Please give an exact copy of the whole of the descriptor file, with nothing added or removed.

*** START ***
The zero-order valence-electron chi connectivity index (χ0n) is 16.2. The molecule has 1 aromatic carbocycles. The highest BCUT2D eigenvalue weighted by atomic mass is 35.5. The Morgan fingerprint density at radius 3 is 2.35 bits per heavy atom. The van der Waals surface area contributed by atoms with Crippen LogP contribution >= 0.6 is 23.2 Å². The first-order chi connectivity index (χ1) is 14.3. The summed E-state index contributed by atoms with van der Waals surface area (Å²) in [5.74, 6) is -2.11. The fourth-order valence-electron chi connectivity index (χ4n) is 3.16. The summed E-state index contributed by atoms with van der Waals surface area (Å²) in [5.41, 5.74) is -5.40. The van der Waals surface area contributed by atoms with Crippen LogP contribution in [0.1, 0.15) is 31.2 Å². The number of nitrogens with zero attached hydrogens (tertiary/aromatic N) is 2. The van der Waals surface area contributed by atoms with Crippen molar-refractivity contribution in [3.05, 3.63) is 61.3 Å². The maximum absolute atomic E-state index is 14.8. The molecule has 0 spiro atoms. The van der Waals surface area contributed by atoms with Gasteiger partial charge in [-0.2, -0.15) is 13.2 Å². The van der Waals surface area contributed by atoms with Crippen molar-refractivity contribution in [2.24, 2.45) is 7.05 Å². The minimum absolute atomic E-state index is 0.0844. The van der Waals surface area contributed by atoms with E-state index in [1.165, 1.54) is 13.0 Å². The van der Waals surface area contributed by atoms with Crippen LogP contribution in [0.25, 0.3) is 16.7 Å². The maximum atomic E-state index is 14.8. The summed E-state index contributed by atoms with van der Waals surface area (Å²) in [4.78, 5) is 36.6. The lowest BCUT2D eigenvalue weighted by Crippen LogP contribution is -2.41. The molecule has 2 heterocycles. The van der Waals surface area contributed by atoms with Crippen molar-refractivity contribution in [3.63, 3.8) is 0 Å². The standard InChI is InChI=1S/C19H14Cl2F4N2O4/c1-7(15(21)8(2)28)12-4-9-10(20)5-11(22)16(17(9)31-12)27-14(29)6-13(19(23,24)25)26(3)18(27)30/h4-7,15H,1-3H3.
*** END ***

The zero-order valence-electron chi connectivity index (χ0n) is 16.2. The molecule has 1 aromatic carbocycles. The highest BCUT2D eigenvalue weighted by atomic mass is 35.5. The Morgan fingerprint density at radius 3 is 2.35 bits per heavy atom. The van der Waals surface area contributed by atoms with Crippen LogP contribution >= 0.6 is 23.2 Å². The first-order chi connectivity index (χ1) is 14.3. The summed E-state index contributed by atoms with van der Waals surface area (Å²) in [5.74, 6) is -2.11. The fourth-order valence-electron chi connectivity index (χ4n) is 3.16. The summed E-state index contributed by atoms with van der Waals surface area (Å²) in [5.41, 5.74) is -5.40. The van der Waals surface area contributed by atoms with Crippen LogP contribution in [0.1, 0.15) is 31.2 Å². The number of nitrogens with zero attached hydrogens (tertiary/aromatic N) is 2. The van der Waals surface area contributed by atoms with Crippen molar-refractivity contribution in [3.05, 3.63) is 61.3 Å². The maximum absolute atomic E-state index is 14.8. The molecule has 0 spiro atoms. The van der Waals surface area contributed by atoms with Gasteiger partial charge in [-0.2, -0.15) is 13.2 Å². The van der Waals surface area contributed by atoms with Crippen molar-refractivity contribution in [2.24, 2.45) is 7.05 Å². The minimum absolute atomic E-state index is 0.0844. The van der Waals surface area contributed by atoms with E-state index in [1.165, 1.54) is 13.0 Å². The van der Waals surface area contributed by atoms with Crippen LogP contribution in [0.25, 0.3) is 16.7 Å². The maximum atomic E-state index is 14.8. The summed E-state index contributed by atoms with van der Waals surface area (Å²) in [4.78, 5) is 36.6. The lowest BCUT2D eigenvalue weighted by Crippen LogP contribution is -2.41. The molecule has 2 heterocycles. The van der Waals surface area contributed by atoms with Crippen molar-refractivity contribution in [3.63, 3.8) is 0 Å². The standard InChI is InChI=1S/C19H14Cl2F4N2O4/c1-7(15(21)8(2)28)12-4-9-10(20)5-11(22)16(17(9)31-12)27-14(29)6-13(19(23,24)25)26(3)18(27)30/h4-7,15H,1-3H3.